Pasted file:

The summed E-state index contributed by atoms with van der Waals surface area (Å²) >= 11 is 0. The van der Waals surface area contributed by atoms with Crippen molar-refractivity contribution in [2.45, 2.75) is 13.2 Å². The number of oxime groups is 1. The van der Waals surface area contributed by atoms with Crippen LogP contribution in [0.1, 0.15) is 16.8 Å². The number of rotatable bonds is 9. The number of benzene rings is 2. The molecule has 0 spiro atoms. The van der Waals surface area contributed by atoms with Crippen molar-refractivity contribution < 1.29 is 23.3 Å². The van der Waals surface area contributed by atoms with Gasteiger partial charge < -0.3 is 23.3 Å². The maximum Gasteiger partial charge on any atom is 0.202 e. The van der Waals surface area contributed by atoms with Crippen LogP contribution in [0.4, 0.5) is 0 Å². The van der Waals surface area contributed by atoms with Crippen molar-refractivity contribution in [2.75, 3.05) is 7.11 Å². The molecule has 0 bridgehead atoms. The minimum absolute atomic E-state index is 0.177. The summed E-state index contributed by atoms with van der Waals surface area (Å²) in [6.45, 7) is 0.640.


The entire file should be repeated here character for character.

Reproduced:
The summed E-state index contributed by atoms with van der Waals surface area (Å²) >= 11 is 0. The van der Waals surface area contributed by atoms with Crippen molar-refractivity contribution in [2.45, 2.75) is 13.2 Å². The number of oxime groups is 1. The van der Waals surface area contributed by atoms with Crippen LogP contribution in [0.1, 0.15) is 16.8 Å². The number of rotatable bonds is 9. The number of benzene rings is 2. The molecule has 0 spiro atoms. The van der Waals surface area contributed by atoms with Crippen molar-refractivity contribution < 1.29 is 23.3 Å². The van der Waals surface area contributed by atoms with Gasteiger partial charge < -0.3 is 23.3 Å². The maximum Gasteiger partial charge on any atom is 0.202 e. The van der Waals surface area contributed by atoms with Crippen LogP contribution in [0.4, 0.5) is 0 Å². The van der Waals surface area contributed by atoms with Crippen molar-refractivity contribution in [2.75, 3.05) is 7.11 Å². The molecule has 0 bridgehead atoms. The minimum absolute atomic E-state index is 0.177. The summed E-state index contributed by atoms with van der Waals surface area (Å²) in [6.45, 7) is 0.640.